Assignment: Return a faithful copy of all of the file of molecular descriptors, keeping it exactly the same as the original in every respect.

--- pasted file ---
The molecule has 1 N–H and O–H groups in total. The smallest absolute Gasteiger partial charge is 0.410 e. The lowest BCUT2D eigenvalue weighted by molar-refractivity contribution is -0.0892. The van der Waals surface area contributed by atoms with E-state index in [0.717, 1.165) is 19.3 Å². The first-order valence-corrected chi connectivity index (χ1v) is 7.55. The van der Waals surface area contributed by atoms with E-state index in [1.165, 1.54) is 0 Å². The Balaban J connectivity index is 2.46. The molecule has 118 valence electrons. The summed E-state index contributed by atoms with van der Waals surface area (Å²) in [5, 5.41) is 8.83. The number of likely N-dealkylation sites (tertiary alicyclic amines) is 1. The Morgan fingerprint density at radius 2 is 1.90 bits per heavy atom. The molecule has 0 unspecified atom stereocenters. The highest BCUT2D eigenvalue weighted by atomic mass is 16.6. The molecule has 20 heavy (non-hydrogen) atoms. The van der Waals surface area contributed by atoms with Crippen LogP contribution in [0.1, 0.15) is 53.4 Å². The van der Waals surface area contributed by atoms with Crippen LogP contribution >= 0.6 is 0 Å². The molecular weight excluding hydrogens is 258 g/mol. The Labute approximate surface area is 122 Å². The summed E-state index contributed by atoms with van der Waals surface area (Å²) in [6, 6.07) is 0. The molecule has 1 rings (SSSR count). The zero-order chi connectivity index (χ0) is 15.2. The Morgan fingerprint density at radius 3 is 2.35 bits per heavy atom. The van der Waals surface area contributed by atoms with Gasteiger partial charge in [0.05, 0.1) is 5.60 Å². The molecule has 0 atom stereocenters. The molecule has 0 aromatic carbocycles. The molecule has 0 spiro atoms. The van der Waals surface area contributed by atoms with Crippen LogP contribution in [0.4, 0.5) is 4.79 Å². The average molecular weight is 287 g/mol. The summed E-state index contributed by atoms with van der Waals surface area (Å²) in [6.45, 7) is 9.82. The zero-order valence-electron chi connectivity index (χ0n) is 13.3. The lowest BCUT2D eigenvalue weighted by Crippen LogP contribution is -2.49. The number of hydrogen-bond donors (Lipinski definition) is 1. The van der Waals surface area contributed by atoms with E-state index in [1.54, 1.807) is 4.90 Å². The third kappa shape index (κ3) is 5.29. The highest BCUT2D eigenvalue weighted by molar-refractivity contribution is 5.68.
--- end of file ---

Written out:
The molecule has 1 N–H and O–H groups in total. The smallest absolute Gasteiger partial charge is 0.410 e. The lowest BCUT2D eigenvalue weighted by molar-refractivity contribution is -0.0892. The van der Waals surface area contributed by atoms with E-state index in [0.717, 1.165) is 19.3 Å². The first-order valence-corrected chi connectivity index (χ1v) is 7.55. The van der Waals surface area contributed by atoms with E-state index in [1.165, 1.54) is 0 Å². The Balaban J connectivity index is 2.46. The molecule has 118 valence electrons. The summed E-state index contributed by atoms with van der Waals surface area (Å²) in [5, 5.41) is 8.83. The number of likely N-dealkylation sites (tertiary alicyclic amines) is 1. The Morgan fingerprint density at radius 2 is 1.90 bits per heavy atom. The molecule has 0 unspecified atom stereocenters. The highest BCUT2D eigenvalue weighted by atomic mass is 16.6. The molecule has 20 heavy (non-hydrogen) atoms. The van der Waals surface area contributed by atoms with Crippen LogP contribution in [0.1, 0.15) is 53.4 Å². The van der Waals surface area contributed by atoms with Crippen LogP contribution >= 0.6 is 0 Å². The molecular weight excluding hydrogens is 258 g/mol. The Labute approximate surface area is 122 Å². The summed E-state index contributed by atoms with van der Waals surface area (Å²) in [6, 6.07) is 0. The molecule has 1 rings (SSSR count). The zero-order chi connectivity index (χ0) is 15.2. The Morgan fingerprint density at radius 3 is 2.35 bits per heavy atom. The van der Waals surface area contributed by atoms with Gasteiger partial charge in [0.05, 0.1) is 5.60 Å². The molecule has 0 atom stereocenters. The molecule has 0 aromatic carbocycles. The molecule has 0 spiro atoms. The van der Waals surface area contributed by atoms with Crippen LogP contribution in [0.4, 0.5) is 4.79 Å². The average molecular weight is 287 g/mol. The summed E-state index contributed by atoms with van der Waals surface area (Å²) in [6.45, 7) is 9.82. The zero-order valence-electron chi connectivity index (χ0n) is 13.3. The lowest BCUT2D eigenvalue weighted by Crippen LogP contribution is -2.49. The number of hydrogen-bond donors (Lipinski definition) is 1. The van der Waals surface area contributed by atoms with E-state index in [1.54, 1.807) is 4.90 Å². The third kappa shape index (κ3) is 5.29. The highest BCUT2D eigenvalue weighted by molar-refractivity contribution is 5.68.